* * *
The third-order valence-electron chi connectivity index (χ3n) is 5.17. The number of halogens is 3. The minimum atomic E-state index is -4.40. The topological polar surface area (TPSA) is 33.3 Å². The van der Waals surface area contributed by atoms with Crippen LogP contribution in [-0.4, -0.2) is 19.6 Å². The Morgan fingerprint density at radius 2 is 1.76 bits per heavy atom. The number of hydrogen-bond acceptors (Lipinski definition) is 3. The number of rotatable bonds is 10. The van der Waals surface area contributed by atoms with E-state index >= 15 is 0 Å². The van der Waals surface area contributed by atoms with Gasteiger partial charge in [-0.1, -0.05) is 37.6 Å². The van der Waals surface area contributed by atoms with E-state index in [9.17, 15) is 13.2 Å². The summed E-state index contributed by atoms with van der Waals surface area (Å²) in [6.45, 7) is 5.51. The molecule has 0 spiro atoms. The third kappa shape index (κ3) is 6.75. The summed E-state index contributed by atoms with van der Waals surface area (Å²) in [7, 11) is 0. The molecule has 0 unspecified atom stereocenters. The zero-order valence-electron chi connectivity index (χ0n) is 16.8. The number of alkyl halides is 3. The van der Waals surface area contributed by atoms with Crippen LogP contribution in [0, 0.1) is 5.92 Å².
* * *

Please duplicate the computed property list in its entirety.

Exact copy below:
The third-order valence-electron chi connectivity index (χ3n) is 5.17. The number of halogens is 3. The minimum atomic E-state index is -4.40. The topological polar surface area (TPSA) is 33.3 Å². The van der Waals surface area contributed by atoms with Crippen LogP contribution in [-0.4, -0.2) is 19.6 Å². The Morgan fingerprint density at radius 2 is 1.76 bits per heavy atom. The number of hydrogen-bond acceptors (Lipinski definition) is 3. The number of rotatable bonds is 10. The van der Waals surface area contributed by atoms with E-state index >= 15 is 0 Å². The van der Waals surface area contributed by atoms with Gasteiger partial charge in [-0.1, -0.05) is 37.6 Å². The van der Waals surface area contributed by atoms with E-state index in [9.17, 15) is 13.2 Å². The summed E-state index contributed by atoms with van der Waals surface area (Å²) in [6.45, 7) is 5.51. The molecule has 0 spiro atoms. The third kappa shape index (κ3) is 6.75. The summed E-state index contributed by atoms with van der Waals surface area (Å²) in [7, 11) is 0. The molecule has 0 unspecified atom stereocenters. The zero-order valence-electron chi connectivity index (χ0n) is 16.8. The number of alkyl halides is 3. The van der Waals surface area contributed by atoms with Crippen LogP contribution in [0, 0.1) is 5.92 Å².